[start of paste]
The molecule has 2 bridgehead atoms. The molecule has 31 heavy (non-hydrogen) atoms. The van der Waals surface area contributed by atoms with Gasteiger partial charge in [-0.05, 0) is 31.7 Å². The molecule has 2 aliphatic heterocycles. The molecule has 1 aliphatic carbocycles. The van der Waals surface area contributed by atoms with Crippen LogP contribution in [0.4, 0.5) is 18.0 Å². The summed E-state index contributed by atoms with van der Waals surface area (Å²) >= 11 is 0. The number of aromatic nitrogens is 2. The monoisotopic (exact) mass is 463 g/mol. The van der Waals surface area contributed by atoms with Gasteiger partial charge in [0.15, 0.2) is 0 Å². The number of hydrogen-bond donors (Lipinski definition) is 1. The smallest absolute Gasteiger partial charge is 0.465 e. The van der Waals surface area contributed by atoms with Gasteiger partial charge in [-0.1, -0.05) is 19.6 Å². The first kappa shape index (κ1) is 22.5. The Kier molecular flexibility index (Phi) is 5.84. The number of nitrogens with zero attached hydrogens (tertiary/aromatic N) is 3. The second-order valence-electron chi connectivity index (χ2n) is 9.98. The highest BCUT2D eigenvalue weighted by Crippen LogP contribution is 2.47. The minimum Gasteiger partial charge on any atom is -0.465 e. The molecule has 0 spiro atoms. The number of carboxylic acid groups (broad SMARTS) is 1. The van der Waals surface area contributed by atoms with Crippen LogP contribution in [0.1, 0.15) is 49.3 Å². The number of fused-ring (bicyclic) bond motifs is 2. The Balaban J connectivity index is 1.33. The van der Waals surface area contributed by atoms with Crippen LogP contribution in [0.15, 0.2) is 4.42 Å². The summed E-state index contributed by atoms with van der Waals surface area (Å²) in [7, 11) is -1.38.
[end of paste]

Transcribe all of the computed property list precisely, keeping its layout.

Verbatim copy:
The molecule has 2 bridgehead atoms. The molecule has 31 heavy (non-hydrogen) atoms. The van der Waals surface area contributed by atoms with Gasteiger partial charge in [-0.05, 0) is 31.7 Å². The molecule has 2 aliphatic heterocycles. The molecule has 1 aliphatic carbocycles. The van der Waals surface area contributed by atoms with Crippen LogP contribution in [0.4, 0.5) is 18.0 Å². The summed E-state index contributed by atoms with van der Waals surface area (Å²) >= 11 is 0. The number of aromatic nitrogens is 2. The monoisotopic (exact) mass is 463 g/mol. The van der Waals surface area contributed by atoms with Gasteiger partial charge in [0.15, 0.2) is 0 Å². The number of hydrogen-bond donors (Lipinski definition) is 1. The smallest absolute Gasteiger partial charge is 0.465 e. The van der Waals surface area contributed by atoms with Gasteiger partial charge in [-0.1, -0.05) is 19.6 Å². The first kappa shape index (κ1) is 22.5. The Kier molecular flexibility index (Phi) is 5.84. The number of nitrogens with zero attached hydrogens (tertiary/aromatic N) is 3. The second-order valence-electron chi connectivity index (χ2n) is 9.98. The highest BCUT2D eigenvalue weighted by Crippen LogP contribution is 2.47. The minimum Gasteiger partial charge on any atom is -0.465 e. The molecule has 0 spiro atoms. The number of carboxylic acid groups (broad SMARTS) is 1. The van der Waals surface area contributed by atoms with Crippen LogP contribution in [0.1, 0.15) is 49.3 Å². The number of fused-ring (bicyclic) bond motifs is 2. The Balaban J connectivity index is 1.33. The van der Waals surface area contributed by atoms with Crippen LogP contribution in [0.15, 0.2) is 4.42 Å². The summed E-state index contributed by atoms with van der Waals surface area (Å²) in [7, 11) is -1.38.